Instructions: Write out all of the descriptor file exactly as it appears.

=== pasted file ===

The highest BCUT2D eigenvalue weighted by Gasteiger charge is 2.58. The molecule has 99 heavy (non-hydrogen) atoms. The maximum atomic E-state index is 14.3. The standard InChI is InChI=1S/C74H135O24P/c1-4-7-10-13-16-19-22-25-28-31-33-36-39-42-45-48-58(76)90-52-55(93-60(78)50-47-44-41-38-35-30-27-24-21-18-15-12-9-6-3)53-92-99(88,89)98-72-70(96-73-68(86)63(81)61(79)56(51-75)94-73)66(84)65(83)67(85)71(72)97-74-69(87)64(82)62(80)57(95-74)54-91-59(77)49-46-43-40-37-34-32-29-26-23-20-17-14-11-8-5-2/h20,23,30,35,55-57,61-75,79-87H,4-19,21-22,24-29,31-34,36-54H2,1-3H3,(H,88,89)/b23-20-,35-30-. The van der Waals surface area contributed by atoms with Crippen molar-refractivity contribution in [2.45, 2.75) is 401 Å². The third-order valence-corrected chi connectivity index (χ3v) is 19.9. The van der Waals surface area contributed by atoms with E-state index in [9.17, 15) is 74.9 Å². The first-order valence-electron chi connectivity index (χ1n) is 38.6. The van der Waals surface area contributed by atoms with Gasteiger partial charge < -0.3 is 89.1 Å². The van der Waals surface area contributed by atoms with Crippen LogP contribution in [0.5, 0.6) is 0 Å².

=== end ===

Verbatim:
The highest BCUT2D eigenvalue weighted by Gasteiger charge is 2.58. The molecule has 99 heavy (non-hydrogen) atoms. The maximum atomic E-state index is 14.3. The standard InChI is InChI=1S/C74H135O24P/c1-4-7-10-13-16-19-22-25-28-31-33-36-39-42-45-48-58(76)90-52-55(93-60(78)50-47-44-41-38-35-30-27-24-21-18-15-12-9-6-3)53-92-99(88,89)98-72-70(96-73-68(86)63(81)61(79)56(51-75)94-73)66(84)65(83)67(85)71(72)97-74-69(87)64(82)62(80)57(95-74)54-91-59(77)49-46-43-40-37-34-32-29-26-23-20-17-14-11-8-5-2/h20,23,30,35,55-57,61-75,79-87H,4-19,21-22,24-29,31-34,36-54H2,1-3H3,(H,88,89)/b23-20-,35-30-. The van der Waals surface area contributed by atoms with Crippen molar-refractivity contribution in [2.45, 2.75) is 401 Å². The third-order valence-corrected chi connectivity index (χ3v) is 19.9. The van der Waals surface area contributed by atoms with E-state index in [9.17, 15) is 74.9 Å². The first-order valence-electron chi connectivity index (χ1n) is 38.6. The van der Waals surface area contributed by atoms with Gasteiger partial charge < -0.3 is 89.1 Å². The van der Waals surface area contributed by atoms with Crippen LogP contribution in [0.5, 0.6) is 0 Å².